This book is like a gust of wind through the literature involving parents of children with special needs. As Christopher Gillberg, Professor of Child and Adolescent Psychiatry, says in his introduction to the book: ‘it should be required reading for all involved in supporting families who struggle with a lifelong disability.’ In her research between 2001 and 2004, Anna Karin Kingston interviewed 18 mothers about their experience of parenting children with autism, ADHD or Down Syndrome. The mothers’ voices are powerfully exposed in the book, speaking with an openness which was no doubt facilitated by Kingston herself, who is the mother of a teenager with complex needs.
Chapter One provides an introduction to the text. Chapter Two: ‘The challenge of maternal voices’, discusses the existing literature on mothers and summarises the policies and legislation on disability in Ireland. The mothers’ constant fighting for services, their relationships with professionals and service providers and the themes of grief, stress and coping are discussed in Chapter Three (Maternal Coping). ‘Maternal work and employment’ considers the work involved in mothering a child with special needs and how this impacts on the mothers’ personal and work-related choices and opportunities. The point is made that while fathers can take the maternal role in the family, it is mainly mothers who carry out maternal work. Mothers’ relationships with fathers, extended families, the public and Catholicism are explored in Chapter Five. Of particular interest is Kingston’s analysis of what society tells us is a ‘good mother’, versus the idea of a ‘bad mother’. The final chapter draws together the various themes, exploring different ways how mothers of children with learning disabilities may be supported and empowered.
Mothering special needs will strike a chord with many parents and advocates. Ultimately it argues that mothers should be supported to voice their own needs, as well as those of their family, as opposed to silencing these needs in their maternal work for the child with learning disability. For service providers and professionals the book will prove an uncomfortable read. The unsatisfactory nature of service provision is a recurrent theme in the mothers’ stories. Their sense of struggle and battle to have their children’s needs met is enough to burst any bubble of professional confidence or pride. Accounts of both good and bad professional practice are given and the lack of a coordinated efficient service is apparent. As a Swedish journalist living in Ireland since 1989, Kingston provides an interesting perspective on the cultural context, history and evolution of Irish service provision. The qualitative research approach allows her passionate and political voice to come through strongly in this feminist work which can be read at many levels. Some readers will find the mothers’ stories enlightening in themselves; others interested in a substantial academic discussion will go into more depth. The book is both an emotive and enlightening book and, indeed, it should be required reading for those interesting in improving service quality.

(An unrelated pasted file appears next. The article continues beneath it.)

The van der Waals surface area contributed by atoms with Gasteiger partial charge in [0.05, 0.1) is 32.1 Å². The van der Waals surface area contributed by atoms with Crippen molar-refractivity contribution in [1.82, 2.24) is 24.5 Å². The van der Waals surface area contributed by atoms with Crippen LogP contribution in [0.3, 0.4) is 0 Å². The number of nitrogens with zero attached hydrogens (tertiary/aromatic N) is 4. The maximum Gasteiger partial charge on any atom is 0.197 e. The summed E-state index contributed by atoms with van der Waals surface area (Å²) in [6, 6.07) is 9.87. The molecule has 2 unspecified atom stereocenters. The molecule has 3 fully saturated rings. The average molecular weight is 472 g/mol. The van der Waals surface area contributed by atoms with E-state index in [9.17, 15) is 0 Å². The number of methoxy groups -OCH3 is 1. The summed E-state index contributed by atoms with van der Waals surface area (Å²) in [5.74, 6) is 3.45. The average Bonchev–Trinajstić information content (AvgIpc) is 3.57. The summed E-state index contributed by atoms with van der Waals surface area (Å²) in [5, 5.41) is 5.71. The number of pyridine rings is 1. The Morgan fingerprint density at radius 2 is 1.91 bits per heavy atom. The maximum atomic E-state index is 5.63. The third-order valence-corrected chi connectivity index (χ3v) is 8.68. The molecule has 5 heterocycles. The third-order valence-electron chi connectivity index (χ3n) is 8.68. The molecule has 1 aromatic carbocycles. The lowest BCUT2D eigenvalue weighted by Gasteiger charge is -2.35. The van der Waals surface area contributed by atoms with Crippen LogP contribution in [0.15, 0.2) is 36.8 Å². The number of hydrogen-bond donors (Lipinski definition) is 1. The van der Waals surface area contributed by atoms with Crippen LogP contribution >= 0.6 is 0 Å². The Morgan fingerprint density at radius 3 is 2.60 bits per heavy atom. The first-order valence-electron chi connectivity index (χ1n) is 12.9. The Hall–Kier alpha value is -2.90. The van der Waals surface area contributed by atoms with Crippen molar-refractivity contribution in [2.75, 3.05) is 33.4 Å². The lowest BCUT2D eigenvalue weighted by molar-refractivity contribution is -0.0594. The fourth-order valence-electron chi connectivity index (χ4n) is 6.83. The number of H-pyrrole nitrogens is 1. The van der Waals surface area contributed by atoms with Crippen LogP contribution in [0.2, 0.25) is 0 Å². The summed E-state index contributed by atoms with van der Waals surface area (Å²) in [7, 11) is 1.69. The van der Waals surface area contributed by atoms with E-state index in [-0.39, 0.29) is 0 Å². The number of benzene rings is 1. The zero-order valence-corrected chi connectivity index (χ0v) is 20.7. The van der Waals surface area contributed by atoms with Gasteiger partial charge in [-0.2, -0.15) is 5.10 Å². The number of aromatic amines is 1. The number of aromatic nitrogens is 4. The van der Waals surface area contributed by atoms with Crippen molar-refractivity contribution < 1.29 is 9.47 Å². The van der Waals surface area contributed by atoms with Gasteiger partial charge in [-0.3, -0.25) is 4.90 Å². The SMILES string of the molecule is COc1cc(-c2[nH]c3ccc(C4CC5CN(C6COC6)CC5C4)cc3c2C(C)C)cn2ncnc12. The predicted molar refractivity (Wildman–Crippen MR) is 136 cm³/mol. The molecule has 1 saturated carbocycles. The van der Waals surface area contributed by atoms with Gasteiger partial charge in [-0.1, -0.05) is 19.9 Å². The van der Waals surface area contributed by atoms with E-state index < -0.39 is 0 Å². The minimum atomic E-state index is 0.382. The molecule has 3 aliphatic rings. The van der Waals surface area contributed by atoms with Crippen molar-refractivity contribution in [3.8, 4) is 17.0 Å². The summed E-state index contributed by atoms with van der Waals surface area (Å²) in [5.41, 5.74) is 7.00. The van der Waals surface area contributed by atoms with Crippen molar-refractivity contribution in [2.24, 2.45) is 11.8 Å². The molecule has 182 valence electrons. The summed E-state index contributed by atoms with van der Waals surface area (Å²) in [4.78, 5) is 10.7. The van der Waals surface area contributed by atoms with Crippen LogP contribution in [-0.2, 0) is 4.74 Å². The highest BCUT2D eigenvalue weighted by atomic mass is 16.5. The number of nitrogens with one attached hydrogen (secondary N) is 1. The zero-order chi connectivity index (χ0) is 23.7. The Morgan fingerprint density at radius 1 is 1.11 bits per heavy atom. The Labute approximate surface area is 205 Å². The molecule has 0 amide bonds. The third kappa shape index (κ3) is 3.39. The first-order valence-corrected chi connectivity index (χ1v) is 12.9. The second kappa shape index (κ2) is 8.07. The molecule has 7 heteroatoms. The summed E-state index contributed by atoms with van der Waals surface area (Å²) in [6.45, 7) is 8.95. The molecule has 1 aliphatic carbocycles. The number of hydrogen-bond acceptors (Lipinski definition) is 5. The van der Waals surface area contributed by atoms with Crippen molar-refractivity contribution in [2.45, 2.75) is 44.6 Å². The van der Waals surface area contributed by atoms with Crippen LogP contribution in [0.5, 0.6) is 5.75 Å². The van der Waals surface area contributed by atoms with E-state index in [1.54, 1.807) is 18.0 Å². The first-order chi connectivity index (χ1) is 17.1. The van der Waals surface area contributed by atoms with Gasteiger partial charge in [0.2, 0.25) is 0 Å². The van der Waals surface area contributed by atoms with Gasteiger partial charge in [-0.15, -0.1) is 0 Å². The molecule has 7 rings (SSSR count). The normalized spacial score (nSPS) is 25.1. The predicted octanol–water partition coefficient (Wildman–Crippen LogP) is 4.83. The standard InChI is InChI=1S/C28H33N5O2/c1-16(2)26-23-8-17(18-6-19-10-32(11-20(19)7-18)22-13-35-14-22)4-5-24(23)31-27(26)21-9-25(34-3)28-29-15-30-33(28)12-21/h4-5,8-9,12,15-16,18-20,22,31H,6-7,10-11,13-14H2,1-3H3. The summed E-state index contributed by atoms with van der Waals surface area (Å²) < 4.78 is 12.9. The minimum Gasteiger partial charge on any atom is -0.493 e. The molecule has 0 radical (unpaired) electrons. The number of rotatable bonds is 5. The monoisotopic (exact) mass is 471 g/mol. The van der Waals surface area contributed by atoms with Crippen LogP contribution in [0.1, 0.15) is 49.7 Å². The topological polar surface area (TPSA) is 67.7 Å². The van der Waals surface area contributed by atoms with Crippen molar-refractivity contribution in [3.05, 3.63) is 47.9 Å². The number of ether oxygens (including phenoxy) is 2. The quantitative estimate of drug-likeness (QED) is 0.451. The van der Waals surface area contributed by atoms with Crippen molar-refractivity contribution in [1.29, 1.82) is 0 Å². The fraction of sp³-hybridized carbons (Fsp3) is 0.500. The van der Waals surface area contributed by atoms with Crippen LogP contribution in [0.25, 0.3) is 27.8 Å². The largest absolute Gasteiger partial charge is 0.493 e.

Anna Karin Kingston has a PhD in Social Sciences and is currently a member of the MA in Women’s Studies teaching board at University College Cork. She is one of the founder members of the Association for Research on Mothering – Ireland (ARMI), Department of Applied Social Studies, UCC. The book is available via the Jessica Kingsley Publishers website at www.jkp.com.